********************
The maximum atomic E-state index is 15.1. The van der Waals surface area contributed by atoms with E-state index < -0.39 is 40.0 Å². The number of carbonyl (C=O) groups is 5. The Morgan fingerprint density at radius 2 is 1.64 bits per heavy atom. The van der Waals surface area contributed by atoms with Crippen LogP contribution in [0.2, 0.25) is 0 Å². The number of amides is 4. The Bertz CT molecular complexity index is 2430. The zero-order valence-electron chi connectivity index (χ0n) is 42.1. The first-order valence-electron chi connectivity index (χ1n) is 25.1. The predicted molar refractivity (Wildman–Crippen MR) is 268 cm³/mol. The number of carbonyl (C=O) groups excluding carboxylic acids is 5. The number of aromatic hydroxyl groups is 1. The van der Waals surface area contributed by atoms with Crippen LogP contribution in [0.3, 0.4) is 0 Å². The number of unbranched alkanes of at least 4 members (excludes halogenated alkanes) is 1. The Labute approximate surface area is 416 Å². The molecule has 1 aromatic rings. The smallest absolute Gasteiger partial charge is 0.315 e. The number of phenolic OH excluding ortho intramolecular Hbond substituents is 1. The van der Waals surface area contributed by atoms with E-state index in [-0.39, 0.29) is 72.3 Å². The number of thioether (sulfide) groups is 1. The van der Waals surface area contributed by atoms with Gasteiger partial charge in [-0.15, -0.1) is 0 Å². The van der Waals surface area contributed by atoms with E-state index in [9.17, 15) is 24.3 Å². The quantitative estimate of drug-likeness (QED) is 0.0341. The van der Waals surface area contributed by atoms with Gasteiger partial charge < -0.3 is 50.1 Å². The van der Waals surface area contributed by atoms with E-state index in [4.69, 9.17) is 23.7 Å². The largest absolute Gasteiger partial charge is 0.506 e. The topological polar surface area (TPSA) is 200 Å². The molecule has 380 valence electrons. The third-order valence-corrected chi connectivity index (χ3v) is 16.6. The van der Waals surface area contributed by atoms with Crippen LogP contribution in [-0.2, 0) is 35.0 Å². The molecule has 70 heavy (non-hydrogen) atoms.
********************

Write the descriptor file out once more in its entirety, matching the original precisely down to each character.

The maximum atomic E-state index is 15.1. The van der Waals surface area contributed by atoms with E-state index < -0.39 is 40.0 Å². The number of carbonyl (C=O) groups is 5. The Morgan fingerprint density at radius 2 is 1.64 bits per heavy atom. The van der Waals surface area contributed by atoms with Crippen LogP contribution in [0.2, 0.25) is 0 Å². The number of amides is 4. The Bertz CT molecular complexity index is 2430. The zero-order valence-electron chi connectivity index (χ0n) is 42.1. The first-order valence-electron chi connectivity index (χ1n) is 25.1. The predicted molar refractivity (Wildman–Crippen MR) is 268 cm³/mol. The number of carbonyl (C=O) groups excluding carboxylic acids is 5. The number of aromatic hydroxyl groups is 1. The van der Waals surface area contributed by atoms with Crippen LogP contribution in [0.3, 0.4) is 0 Å². The number of unbranched alkanes of at least 4 members (excludes halogenated alkanes) is 1. The Labute approximate surface area is 416 Å². The molecule has 1 aromatic rings. The smallest absolute Gasteiger partial charge is 0.315 e. The number of phenolic OH excluding ortho intramolecular Hbond substituents is 1. The van der Waals surface area contributed by atoms with E-state index in [-0.39, 0.29) is 72.3 Å². The number of thioether (sulfide) groups is 1. The van der Waals surface area contributed by atoms with Gasteiger partial charge in [-0.15, -0.1) is 0 Å². The van der Waals surface area contributed by atoms with E-state index in [9.17, 15) is 24.3 Å². The quantitative estimate of drug-likeness (QED) is 0.0341. The van der Waals surface area contributed by atoms with Gasteiger partial charge < -0.3 is 50.1 Å². The van der Waals surface area contributed by atoms with E-state index in [4.69, 9.17) is 23.7 Å². The largest absolute Gasteiger partial charge is 0.506 e. The topological polar surface area (TPSA) is 200 Å². The molecule has 380 valence electrons. The third-order valence-corrected chi connectivity index (χ3v) is 16.6. The van der Waals surface area contributed by atoms with Crippen LogP contribution in [-0.2, 0) is 35.0 Å². The molecule has 70 heavy (non-hydrogen) atoms.